So, unless someone is coming unto Amazon and looking for our book by title or author, they are unlikely to find it. That's a huge issue for authors -- especially those of us who are marginal in some way to begin with -- as often consumers browse those lists to find our books.

Here is a disturbing example of the results for searching homosexuality on Amazon:
This is what currently happens when you search for "homosexuality" on Amazon.
(view full-size)

Who the hell gets to be in charge of defining exactly what is considered to be "Adult," anyway?

It seems that a lot of books with homosexual themes, or authors, are falling into the "Adult" category, even ones that don't contain any explicit sexual content. However, many books featuring graphic heterosexual content still get to keep their sales rank. But that pattern is not consistent; it doesn't follow any apparent logic. Maybe it IS a bias, or maybe it's a faulty automated system.

The L.A. Times blog compares title lists:
Our research shows that these books have lost their ranking: "Running with Scissors" by Augusten Burroughs; "Rubyfruit Jungle" by Rita Mae Brown, "Fun Home: A Family Tragicomic" by Alison Bechdel, "The History of Sexuality, Vol. 1" by Michel Foucault, "Bastard Out of Carolina" by Dorothy Allison (2005 Plume edition), "Little Birds: Erotica" by Anais Nin, "The Diving Bell and the Butterfly" by Jean-Dominque Bauby (1997 Knopf edition), "Maurice" by E.M. Forster (2005 W.W. Norton edition) and "Becoming a Man" by Paul Monette, which won the 1992 National Book Award.

Books that remain ranked include: "Naked" by David Sedaris; "Tropic of Cancer" by Henry Miller; "American Psycho" by Bret Easton Ellis; "Wifey" by Judy Blume; "The Kiss" by Kathryn Harrison; the photobooks "Playboy: Helmut Newton" and "Playboy: Six Decades of Centerfolds"; "Naked Lunch" by William Burroughs; "Incest: From 'A Journal of Love'" by Anais Nin; "The Diving Bell and the Butterfly" by Jean-Dominque Bauby (2007 Vintage International edition), "Maurice" by E.M. Forster (2005 Penguin Classics edition).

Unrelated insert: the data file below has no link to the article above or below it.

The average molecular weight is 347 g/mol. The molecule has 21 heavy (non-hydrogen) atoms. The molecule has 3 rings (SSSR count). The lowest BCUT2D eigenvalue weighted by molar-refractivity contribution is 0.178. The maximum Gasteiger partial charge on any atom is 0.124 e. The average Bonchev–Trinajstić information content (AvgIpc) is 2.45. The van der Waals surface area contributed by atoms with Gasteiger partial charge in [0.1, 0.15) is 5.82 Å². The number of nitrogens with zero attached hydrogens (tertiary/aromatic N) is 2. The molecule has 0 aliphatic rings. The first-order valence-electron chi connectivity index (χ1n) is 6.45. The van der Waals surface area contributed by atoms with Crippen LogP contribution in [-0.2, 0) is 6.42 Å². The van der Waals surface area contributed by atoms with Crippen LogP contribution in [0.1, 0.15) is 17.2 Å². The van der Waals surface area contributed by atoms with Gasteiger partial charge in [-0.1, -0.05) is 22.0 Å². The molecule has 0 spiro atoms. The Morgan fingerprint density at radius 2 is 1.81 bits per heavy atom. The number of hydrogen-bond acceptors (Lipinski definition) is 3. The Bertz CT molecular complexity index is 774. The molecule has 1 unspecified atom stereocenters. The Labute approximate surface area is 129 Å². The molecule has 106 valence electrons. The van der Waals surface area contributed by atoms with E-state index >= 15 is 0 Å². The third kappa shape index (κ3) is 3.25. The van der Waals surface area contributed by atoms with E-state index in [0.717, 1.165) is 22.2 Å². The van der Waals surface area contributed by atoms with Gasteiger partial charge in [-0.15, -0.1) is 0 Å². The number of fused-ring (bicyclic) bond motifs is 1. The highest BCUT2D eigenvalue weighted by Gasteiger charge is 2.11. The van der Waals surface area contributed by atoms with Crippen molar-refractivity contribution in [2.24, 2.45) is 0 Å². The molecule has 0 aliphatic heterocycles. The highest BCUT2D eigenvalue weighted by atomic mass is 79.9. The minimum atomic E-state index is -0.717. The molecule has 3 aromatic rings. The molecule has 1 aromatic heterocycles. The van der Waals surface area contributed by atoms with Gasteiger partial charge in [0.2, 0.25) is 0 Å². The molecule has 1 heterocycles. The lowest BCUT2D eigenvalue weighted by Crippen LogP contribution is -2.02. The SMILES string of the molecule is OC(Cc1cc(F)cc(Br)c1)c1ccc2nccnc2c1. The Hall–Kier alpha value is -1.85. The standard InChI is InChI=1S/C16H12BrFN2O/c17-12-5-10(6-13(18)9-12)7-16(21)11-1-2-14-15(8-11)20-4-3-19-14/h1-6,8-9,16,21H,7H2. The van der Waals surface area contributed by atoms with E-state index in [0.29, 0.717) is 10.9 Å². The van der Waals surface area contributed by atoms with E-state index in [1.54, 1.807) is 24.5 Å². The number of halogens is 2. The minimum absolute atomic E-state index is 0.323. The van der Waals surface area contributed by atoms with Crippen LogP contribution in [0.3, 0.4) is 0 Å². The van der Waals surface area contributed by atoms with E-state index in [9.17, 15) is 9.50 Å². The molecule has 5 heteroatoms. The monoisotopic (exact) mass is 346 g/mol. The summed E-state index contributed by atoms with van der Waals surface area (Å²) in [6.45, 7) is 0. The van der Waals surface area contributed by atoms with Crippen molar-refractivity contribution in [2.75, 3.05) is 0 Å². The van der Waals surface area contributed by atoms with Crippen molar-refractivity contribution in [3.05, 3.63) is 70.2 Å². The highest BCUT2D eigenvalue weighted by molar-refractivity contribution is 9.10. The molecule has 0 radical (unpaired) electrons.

Certianly many of the books that are no longer ranked are no more "adult" than many of those that are...

Here's another reason why this new policy doesn't make any sense:
This sounds like a big old bowl of BS, does it not? Especially when you consider the fact that Amazon has vibrators, clitoral stimulators and anal plugs available in their search system with sales ranks attached. One wonders why these items are allowed to remain in the system with sales ranks while books including gay and lesbian content, themes, and even, as a commenter points out, autobiographies of gay and lesbian authors such as Stephen Fry, are deemed too "adult" for such things.

Regardless of WHAT Amazon is marking as "Adult" -- why the hell does it feel the need to implement a system to "protect" its customers in the first place? It's a thinly-veiled way of censoring certain content or products, and censorship is one of THE worst assaults to human freedom, ever. I'm against the exclusion of ANY book from search or availability, even titles I don't agree with, like Mein Kampf, or BIRTH CONTROL IS SINFUL IN THE CHRISTIAN MARRIAGES and also ROBBING GOD OF PRIESTHOOD CHILDREN!!

One thing's certain; Amazon will definitely be "protecting" itself from lots of its customers' money (including mine).

Are online petitions worth it? Maybe, maybe not. If you are so inclined, there is one you can sign here:

Ultimately, the best way to show your dissatisfaction is to boycott. I won't be spending a fucking dime there unless they fully eliminate their policy of censoring content.

Suck a fat one,!


"...what/who IS Bunnyken, anyway??"

This post is long overdue. I can't tell you how many times I've had to explain the story behind Bunnyken, so I'll make an entry here for posterity.

Simply put, Bunnyken is a half bunny, half chicken creature -- hence the name. Although I often refer to it as "he," it is of indeterminate gender.

But the mythos of Bunnyken cannot be explained that easily. Not by a long shot.

It all began about 5 years ago, when I came across a very strange item for sale while searching weird auctions on Ebay just for the hell of it:

(image copyright: the original photographer, whoever you are...)

It was listed as Bunnyken, and I thought it was funny & creepy and odd, so I saved the pictures of it.

Fast-forward to a couple of years later, when I was pondering what avatar to wear to W-hat's Third Birthday celebration (April 27, 2007) in Second Life.

Arahan, CickMy Lunt (now known as CensoredMy Lunt, due to SL's ridiculous, crybaby policies) and I were set to DJ for the event, so I wanted something funny and weird to wear.